#### How Particles Acquire Mass

By Mary and Ian Butterworth, Imperial College London, and Doris and Vigdor Teplitz, Southern Methodist University, Dallas, Texas, USA.

The Higgs boson is a hypothesised particle which, if it exists, would give the mechanism by which particles acquire mass.

Matter is made of molecules; molecules of atoms; atoms of a cloud of electrons about one-hundred-millionth of a centimetre and a nucleus about one-hundred-thousandth the size of the electron cloud. The nucleus is made of protons and neutrons. Each proton (or neutron) has about two thousand times the mass of an electron. We know a good deal about why the nucleus is so small. We do not know, however, how the particles get their masses. Why are the masses what they are? Why are the ratios of masses what they are? We can't be said to understand the constituents of matter if we don't have a satisfactory answer to this question.

Peter Higgs has a model in which particle masses arise in a beautiful, but complex, progression. He starts with a particle that has only mass, and no other characteristics, such as charge, that distinguish particles from empty space. We can call his particle H. H interacts with other particles; for example if H is near an electron, there is a force between the two. H is of a class of particles called "bosons". We first attempt a more precise, but non-mathematical statement of the point of the model; then we give explanatory pictures.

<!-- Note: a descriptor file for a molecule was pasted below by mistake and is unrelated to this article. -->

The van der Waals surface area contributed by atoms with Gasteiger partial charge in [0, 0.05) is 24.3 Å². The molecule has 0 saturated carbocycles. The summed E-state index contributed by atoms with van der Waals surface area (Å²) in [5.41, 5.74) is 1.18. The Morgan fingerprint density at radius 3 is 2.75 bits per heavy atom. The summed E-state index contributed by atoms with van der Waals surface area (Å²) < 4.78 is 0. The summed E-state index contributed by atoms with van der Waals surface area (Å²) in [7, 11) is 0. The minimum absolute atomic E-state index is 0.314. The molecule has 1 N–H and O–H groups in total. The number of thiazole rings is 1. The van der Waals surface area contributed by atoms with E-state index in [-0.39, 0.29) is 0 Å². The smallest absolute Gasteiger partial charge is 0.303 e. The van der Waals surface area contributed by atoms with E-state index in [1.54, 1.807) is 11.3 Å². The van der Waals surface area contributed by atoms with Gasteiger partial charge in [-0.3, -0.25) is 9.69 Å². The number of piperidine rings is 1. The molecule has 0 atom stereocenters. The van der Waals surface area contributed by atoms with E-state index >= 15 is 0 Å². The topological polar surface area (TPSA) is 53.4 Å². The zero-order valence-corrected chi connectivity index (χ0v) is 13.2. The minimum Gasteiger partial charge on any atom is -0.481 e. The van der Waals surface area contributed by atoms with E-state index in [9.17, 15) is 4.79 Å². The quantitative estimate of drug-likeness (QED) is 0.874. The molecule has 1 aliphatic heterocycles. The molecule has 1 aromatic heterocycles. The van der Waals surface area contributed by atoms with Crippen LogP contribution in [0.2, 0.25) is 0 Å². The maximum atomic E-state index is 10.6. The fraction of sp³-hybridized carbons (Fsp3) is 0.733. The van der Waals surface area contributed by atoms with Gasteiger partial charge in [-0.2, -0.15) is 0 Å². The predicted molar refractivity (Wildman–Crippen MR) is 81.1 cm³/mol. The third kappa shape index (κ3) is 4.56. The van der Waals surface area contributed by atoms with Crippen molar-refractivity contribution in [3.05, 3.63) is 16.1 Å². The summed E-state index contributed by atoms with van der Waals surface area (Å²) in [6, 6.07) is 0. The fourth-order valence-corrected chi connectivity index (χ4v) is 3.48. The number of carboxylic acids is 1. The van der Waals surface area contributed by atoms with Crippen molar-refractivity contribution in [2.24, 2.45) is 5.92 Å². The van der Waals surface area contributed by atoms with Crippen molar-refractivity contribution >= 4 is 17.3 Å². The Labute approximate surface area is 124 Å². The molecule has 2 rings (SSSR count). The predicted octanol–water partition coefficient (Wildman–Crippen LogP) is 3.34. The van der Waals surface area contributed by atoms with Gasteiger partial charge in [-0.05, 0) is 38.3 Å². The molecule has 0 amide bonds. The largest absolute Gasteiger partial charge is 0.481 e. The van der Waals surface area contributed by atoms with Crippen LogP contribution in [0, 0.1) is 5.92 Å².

In the mathematics of quantum mechanics describing creation and annihilation of elementary particles, as observed at accelerators, particles at particular points arise from "fields" spread over space and time. Higgs found that parameters in the equations for the field associated with the particle H can be chosen in such a way that the lowest energy state of that field (empty space) is one with the field not zero. It is surprising that the field is not zero in empty space, but the result, not an obvious one, is: all particles that can interact with H gain mass from the interaction.

Thus mathematics links the existence of H to a contribution to the mass of all particles with which H interacts. A picture that corresponds to the mathematics is of the lowest energy state, "empty" space, having a crown of H particles with no energy of their own. Other particles get their masses by interacting with this collection of zero-energy H particles. The mass (or inertia or resistance to change in motion) of a particle comes from its being "grabbed at" by Higgs particles when we try and move it.

If particles no get their masses from interacting with the empty space Higgs field, then the Higgs particle must exist; but we can't be certain without finding the Higgs. We have other hints about the Higgs; for example, if it exists, it plays a role in "unifying" different forces. However, we believe that nature could contrive to get the results that would flow from the Higgs in other ways. In fact, proving the Higgs particle does not exist would be scientifically every bit as valuable as proving it does.

These questions, the mechanisms by which particles get their masses, and the relationship amongs different forces of nature, are major ones and so basic to having an understanding of the constituents of matter and the forces among them, that it is hard to see how we can make significant progress in our understanding of the stuff of which the earth is made without answering them.